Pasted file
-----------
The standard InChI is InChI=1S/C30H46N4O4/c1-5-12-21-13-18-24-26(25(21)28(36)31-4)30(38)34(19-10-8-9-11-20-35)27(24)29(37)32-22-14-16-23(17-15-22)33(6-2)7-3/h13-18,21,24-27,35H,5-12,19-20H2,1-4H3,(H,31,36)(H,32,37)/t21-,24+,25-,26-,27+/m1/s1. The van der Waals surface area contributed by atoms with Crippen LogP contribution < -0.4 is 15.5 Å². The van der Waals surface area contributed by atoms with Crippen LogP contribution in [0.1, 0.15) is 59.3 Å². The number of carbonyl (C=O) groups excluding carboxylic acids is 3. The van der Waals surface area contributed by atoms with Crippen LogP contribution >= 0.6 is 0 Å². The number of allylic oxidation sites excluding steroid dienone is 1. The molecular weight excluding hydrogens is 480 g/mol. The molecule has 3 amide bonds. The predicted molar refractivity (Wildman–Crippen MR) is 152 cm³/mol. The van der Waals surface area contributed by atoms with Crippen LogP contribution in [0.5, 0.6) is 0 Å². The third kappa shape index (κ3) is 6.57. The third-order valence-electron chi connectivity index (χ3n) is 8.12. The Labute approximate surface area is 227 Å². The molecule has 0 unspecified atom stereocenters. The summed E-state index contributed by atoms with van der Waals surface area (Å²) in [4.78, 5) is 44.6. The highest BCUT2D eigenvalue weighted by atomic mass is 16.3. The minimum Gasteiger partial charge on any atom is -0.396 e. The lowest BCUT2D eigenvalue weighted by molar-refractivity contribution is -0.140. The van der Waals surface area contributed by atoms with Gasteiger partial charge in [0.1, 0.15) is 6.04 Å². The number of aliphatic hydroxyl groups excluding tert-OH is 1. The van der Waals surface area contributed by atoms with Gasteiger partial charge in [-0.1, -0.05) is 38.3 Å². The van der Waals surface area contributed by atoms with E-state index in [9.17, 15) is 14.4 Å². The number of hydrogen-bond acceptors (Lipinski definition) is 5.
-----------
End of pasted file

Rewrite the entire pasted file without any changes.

The standard InChI is InChI=1S/C30H46N4O4/c1-5-12-21-13-18-24-26(25(21)28(36)31-4)30(38)34(19-10-8-9-11-20-35)27(24)29(37)32-22-14-16-23(17-15-22)33(6-2)7-3/h13-18,21,24-27,35H,5-12,19-20H2,1-4H3,(H,31,36)(H,32,37)/t21-,24+,25-,26-,27+/m1/s1. The van der Waals surface area contributed by atoms with Crippen LogP contribution < -0.4 is 15.5 Å². The van der Waals surface area contributed by atoms with Crippen LogP contribution in [0.1, 0.15) is 59.3 Å². The number of carbonyl (C=O) groups excluding carboxylic acids is 3. The van der Waals surface area contributed by atoms with Crippen LogP contribution >= 0.6 is 0 Å². The number of allylic oxidation sites excluding steroid dienone is 1. The molecular weight excluding hydrogens is 480 g/mol. The molecule has 3 amide bonds. The predicted molar refractivity (Wildman–Crippen MR) is 152 cm³/mol. The van der Waals surface area contributed by atoms with Crippen LogP contribution in [0.5, 0.6) is 0 Å². The third kappa shape index (κ3) is 6.57. The third-order valence-electron chi connectivity index (χ3n) is 8.12. The Labute approximate surface area is 227 Å². The molecule has 0 unspecified atom stereocenters. The summed E-state index contributed by atoms with van der Waals surface area (Å²) in [4.78, 5) is 44.6. The highest BCUT2D eigenvalue weighted by atomic mass is 16.3. The minimum Gasteiger partial charge on any atom is -0.396 e. The lowest BCUT2D eigenvalue weighted by molar-refractivity contribution is -0.140. The van der Waals surface area contributed by atoms with Gasteiger partial charge in [0.1, 0.15) is 6.04 Å². The number of aliphatic hydroxyl groups excluding tert-OH is 1. The van der Waals surface area contributed by atoms with Gasteiger partial charge in [-0.1, -0.05) is 38.3 Å². The van der Waals surface area contributed by atoms with E-state index in [9.17, 15) is 14.4 Å². The number of hydrogen-bond acceptors (Lipinski definition) is 5.